Pairach: Clearly show that we are the number 3 in ASEAN.
Pairach: Vietnam is only their way to beat us, similar to what Malaysia did.
Screen Shot 2558-04-09 at 11.19.29 AM
Pairach: Singapore is the best in infrastructure at the global level. In ASEAN Singapore is the best in all aspects. Comparing Thaialnd vs Malaysia, Thailand is slightly better than Malaysia only in “Timeliness”. Big issue for Thailand is custom clearance and logistics competence (Human resource issue). Ability to manage and handle logistics properly is what Thailand missing.
Screen Shot 2558-04-09 at 11.26.18 AM
Pairach: Now Thailand ranked NO 35
Pairach: To move up the the top tier, National data tools and Green logistics are important.

Dean Pisit: We should use this sort of ranking to challenge the Ministry and Salary could be adjusted accordingly.

Pairach: Could not agree more
Pairach: I believe they know but it’s very difficult to meet this KPI.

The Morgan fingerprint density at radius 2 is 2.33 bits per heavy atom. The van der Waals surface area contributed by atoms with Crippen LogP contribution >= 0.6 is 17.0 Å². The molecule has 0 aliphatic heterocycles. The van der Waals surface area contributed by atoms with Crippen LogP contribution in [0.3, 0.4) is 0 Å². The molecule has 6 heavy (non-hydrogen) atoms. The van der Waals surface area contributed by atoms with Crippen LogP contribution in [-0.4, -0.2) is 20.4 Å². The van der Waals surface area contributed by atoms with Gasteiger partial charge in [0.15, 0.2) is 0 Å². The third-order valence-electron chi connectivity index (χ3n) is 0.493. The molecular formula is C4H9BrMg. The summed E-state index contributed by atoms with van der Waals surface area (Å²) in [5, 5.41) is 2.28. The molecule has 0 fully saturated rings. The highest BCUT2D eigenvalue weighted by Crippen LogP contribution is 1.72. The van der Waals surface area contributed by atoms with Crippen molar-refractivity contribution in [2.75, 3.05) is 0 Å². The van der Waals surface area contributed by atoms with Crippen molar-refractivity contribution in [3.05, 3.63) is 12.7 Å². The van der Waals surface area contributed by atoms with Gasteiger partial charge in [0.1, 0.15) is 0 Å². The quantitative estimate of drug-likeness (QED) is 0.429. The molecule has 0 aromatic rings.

Pairach: Reducing Average logistics costs is easier, but not the ultimate answer.

Dean Pisit:  If proper incentive is put in place, there could be guided to work hard.

Pairach: To the best of my knowledge, the ministry of Industry still struggle to measure the impacts of their activities and project on the logistics cost at the national level.
Pairach: Agree on using incentive to push the private sector to develop their logistics competence, not just only the cost.
Pairach: Perhaps could be integrated in the agency like BOI.
Pairach: At the international level, one recent finding by WEF show that “reducing the international supply chain barriers” performs better than “reducing tariff” 7 times in term of GDP growth.
Dean Pisit:  Let international rating be the standard.
Screen Shot 2558-04-09 at 11.41.46 AM
Pairach: Here are the supply chain barriers we should reduce across the border and port krub.
Pairach: The following is the comparing the effects of “Reducing supply chain barriers” vs “reducing tariffs” on GDP growth krub.